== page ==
June 13, 2003 |
Cholesterol-lowering drugs called statins can reduce the incidence of heart attacks and strokes among diabetics by a quarter to a third, even in patients who do not have high cholesterol levels, according to a major new British study. Giving the drugs to the 17 million Americans with diabetes could prevent as many as 170,000 heart attacks and strokes each year, researchers said. Worldwide, the drugs could prevent more than 1 million such events each year, they added.
June 21, 2006 |
Cholesterol-lowering statin drugs can reduce the incidence of the most common type of cataract by 45%, according to a five-year study of nearly 1,300 people. The findings surprised researchers because several potential cholesterol-lowering drugs never made it to market after studies showed they caused cloudiness and other eye problems. The current study, published today in the Journal of the American Medical Assn.
July 9, 2008 |
A recommendation from an influential doctors group that some children as young as 8 be aggressively treated with cholesterol-lowering drugs has triggered debate over whether there is enough scientific evidence to justify such a move. Statins, already among the most widely prescribed drugs, have been shown to lower the risk of heart disease in certain adults. But there are no comparable long-term studies for children. "We don't know the risks and the benefits," said Dr. Beatrice A.
October 17, 2005 |
IN seeking ways to prevent prostate cancer, medical research has frequently turned to the supermarket. Walk around a grocery store and you'll find subjects of intense scientific scrutiny in the produce section (vegetables, especially broccoli), condiment aisle (ketchup and tomato sauce) and vitamin shelf (vitamin E and selenium). In recent years, however, much of the promising research has involved common products found in the pharmacy.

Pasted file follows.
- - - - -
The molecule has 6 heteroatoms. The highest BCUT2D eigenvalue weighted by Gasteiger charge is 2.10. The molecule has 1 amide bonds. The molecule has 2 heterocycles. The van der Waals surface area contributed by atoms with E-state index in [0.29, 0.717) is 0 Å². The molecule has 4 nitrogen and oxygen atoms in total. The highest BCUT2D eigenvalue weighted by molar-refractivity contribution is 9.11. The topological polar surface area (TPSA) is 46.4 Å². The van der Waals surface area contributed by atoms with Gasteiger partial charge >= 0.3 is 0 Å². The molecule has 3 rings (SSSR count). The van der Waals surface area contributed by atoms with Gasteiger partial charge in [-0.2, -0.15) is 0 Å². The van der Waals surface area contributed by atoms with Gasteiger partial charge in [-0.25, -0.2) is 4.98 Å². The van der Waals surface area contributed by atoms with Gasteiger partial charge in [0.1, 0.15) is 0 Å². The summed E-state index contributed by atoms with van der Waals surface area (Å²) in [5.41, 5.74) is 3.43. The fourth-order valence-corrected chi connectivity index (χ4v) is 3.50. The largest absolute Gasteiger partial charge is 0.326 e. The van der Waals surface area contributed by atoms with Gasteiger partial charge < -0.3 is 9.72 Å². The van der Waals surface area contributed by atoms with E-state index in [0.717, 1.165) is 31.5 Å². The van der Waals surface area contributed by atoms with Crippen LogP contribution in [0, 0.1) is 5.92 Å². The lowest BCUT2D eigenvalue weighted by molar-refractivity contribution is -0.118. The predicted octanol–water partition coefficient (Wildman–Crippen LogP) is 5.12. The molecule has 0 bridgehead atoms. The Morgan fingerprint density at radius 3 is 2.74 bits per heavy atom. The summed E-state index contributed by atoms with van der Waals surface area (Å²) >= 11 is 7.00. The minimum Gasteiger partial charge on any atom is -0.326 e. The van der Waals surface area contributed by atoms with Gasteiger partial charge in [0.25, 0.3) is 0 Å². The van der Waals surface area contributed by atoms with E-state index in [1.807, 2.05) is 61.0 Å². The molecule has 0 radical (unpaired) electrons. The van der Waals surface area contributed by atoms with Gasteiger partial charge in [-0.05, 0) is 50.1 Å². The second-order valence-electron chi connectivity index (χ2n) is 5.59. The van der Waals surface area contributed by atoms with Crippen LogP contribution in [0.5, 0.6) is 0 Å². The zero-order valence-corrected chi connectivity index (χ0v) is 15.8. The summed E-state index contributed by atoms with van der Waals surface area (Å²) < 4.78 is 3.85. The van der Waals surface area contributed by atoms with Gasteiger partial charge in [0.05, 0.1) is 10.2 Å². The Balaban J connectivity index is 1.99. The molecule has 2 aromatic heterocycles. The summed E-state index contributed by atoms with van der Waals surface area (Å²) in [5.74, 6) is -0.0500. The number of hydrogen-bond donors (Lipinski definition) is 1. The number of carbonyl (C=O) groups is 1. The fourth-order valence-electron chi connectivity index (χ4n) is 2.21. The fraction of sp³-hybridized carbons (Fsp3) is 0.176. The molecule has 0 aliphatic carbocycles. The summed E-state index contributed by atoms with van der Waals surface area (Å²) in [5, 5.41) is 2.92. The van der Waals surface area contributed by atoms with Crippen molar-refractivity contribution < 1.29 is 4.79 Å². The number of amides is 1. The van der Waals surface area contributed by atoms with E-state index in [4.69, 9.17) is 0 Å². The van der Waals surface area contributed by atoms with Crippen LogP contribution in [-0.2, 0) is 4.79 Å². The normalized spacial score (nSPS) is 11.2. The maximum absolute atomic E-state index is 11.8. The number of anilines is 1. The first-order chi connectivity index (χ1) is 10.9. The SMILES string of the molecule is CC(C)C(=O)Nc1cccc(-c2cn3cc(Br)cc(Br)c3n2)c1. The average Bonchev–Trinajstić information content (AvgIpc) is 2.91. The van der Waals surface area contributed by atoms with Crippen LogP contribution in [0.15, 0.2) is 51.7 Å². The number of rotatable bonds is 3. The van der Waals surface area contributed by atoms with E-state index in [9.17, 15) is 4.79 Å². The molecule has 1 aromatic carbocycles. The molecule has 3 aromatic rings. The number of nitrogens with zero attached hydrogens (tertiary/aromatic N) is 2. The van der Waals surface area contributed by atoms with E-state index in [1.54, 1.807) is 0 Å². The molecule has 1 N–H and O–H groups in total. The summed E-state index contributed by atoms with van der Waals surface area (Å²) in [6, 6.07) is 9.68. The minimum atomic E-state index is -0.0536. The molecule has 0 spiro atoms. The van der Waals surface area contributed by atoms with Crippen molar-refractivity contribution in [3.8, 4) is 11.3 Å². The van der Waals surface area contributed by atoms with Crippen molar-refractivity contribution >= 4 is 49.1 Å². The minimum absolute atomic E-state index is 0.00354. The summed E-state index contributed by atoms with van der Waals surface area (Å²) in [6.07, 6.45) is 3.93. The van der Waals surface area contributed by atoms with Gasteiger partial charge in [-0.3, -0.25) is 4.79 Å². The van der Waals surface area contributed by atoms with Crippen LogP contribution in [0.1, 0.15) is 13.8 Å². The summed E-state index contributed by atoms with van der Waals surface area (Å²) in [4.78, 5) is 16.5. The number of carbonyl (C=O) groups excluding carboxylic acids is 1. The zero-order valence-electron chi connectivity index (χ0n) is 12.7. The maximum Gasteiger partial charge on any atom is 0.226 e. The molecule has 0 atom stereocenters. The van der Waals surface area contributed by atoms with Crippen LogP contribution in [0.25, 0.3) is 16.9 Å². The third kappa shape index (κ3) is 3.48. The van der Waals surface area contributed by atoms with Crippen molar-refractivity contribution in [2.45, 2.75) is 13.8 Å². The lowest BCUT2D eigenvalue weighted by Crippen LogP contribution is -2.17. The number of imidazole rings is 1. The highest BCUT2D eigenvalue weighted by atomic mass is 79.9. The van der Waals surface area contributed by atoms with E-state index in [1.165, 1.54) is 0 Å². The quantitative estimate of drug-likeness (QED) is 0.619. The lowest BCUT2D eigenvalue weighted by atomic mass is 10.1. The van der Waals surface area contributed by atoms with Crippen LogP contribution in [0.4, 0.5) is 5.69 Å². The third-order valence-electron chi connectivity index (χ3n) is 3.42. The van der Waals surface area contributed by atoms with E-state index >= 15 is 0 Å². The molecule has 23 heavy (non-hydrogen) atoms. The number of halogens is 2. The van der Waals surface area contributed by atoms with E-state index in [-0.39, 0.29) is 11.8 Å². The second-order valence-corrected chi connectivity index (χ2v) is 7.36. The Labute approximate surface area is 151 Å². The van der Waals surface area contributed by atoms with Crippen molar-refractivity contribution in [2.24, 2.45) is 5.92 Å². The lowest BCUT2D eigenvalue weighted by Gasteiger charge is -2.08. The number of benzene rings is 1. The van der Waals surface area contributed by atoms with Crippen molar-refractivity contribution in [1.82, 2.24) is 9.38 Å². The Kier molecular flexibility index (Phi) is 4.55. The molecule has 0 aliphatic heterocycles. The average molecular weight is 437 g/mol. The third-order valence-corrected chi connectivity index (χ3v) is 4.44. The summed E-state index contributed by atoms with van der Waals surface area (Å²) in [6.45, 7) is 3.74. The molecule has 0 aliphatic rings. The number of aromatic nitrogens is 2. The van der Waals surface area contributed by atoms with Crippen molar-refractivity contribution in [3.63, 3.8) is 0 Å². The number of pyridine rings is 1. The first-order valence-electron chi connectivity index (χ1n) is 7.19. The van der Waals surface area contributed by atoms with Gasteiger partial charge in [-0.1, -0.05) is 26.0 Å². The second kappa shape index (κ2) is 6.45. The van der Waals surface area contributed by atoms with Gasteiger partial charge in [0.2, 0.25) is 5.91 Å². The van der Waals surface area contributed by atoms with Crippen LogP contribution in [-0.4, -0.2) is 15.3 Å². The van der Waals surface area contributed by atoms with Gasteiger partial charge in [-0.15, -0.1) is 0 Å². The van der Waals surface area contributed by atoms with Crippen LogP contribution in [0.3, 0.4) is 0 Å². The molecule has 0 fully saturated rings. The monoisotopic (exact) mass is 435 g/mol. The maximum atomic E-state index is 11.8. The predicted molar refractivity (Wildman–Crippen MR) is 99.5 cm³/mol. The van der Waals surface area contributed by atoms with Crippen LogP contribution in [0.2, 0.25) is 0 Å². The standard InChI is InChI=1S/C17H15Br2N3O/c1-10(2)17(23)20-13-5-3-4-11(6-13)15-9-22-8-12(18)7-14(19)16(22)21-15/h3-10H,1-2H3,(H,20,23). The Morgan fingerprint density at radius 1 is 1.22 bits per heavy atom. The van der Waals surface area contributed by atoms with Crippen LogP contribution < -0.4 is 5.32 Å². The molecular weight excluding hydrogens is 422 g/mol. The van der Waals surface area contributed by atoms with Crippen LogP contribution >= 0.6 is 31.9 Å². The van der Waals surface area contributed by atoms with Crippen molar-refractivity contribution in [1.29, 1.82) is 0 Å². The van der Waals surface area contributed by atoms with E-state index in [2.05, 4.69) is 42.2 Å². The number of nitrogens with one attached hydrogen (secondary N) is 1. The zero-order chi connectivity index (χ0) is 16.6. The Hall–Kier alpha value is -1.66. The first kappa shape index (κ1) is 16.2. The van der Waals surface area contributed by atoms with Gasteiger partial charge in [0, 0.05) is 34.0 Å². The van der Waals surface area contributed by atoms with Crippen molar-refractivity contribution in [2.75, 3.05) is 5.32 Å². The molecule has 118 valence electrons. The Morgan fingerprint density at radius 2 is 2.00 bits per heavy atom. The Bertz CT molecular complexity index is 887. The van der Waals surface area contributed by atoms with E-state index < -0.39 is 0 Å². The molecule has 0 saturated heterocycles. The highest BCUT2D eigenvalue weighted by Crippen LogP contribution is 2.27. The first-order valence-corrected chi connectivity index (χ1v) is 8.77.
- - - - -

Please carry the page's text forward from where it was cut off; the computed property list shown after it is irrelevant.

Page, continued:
August 30, 2005 |
Giving statin drugs within 24 hours of a heart attack decreases the short-term death rate by more than 50%, according to a study published Monday. The study suggested that statins, now widely used to lower cholesterol levels, might have a powerful effect in decreasing the inflammation of heart muscle that occurs immediately after an attack. But several experts expressed doubt about the dramatic results, arguing that the study was poorly conceived.
January 6, 2005 |
Researchers have found the first direct evidence that reducing inflammation in coronary arteries decreases the risk of heart attacks as powerfully as the conventional strategy of reducing cholesterol levels -- a finding that offers a new approach to preventing heart disease. Two studies published today show that inflammation of the arteries can be reduced by more aggressive use of statins, a family of drugs already used to lower cholesterol.
March 9, 2004 |
Offering a "sea change" in the treatment of heart disease, a major study released Monday shows that using maximum doses of statin drugs to sharply lower cholesterol levels of heart attack victims could eliminate more than a quarter of deaths from subsequent attacks. Some heart attack victims are already given statins, but all should receive them, and they should receive much higher doses than are now used, said Dr. Christopher P. Cannon of Brigham and Women's Hospital in Boston.
November 18, 2009 |
Levels of LDL, or "bad," cholesterol fell by about a third from 1999 to 2006 among American adults, a study has found -- probably because of the influence of statin drugs on blood lipid levels. However, a large number of people still have excessively high levels of LDL cholesterol, are not being treated for it, and may even be unaware of their levels, the study also found. The report, published in the Journal of the American Medical Assn., examined LDL cholesterol levels among more than 7,000 men and women across four study cycles: 1999-2000, 2001-2002, 2003-2004 and 2005-2006.
January 11, 2005
Studies See New Way to Reduce Heart Risk," Jan. 6: Well, it seems we have a new wonder drug -- the statins. According to the Jan. 6 story, "Studies See New Way to Reduce Heart Risk," two recent medical journal articles found that statins are a "perfect marriage" between a drug and a disease. We are on the verge of a major breakthrough in heart disease. Lives will be saved as the use of these already prevalent drugs skyrocket. I sincerely hope the authors of these articles are correct.
November 11, 2005 |
The risk of stroke or death following the most commonly performed stroke-prevention surgery is sharply reduced if patients receive cholesterollowering drugs called statins before the operation, researchers said Thursday. As many as 180,000 Americans undergo carotid endarterectomies each year to remove or stabilize plaque in neck arteries that would otherwise break off and trigger strokes, but the operation can occasionally cause a stroke.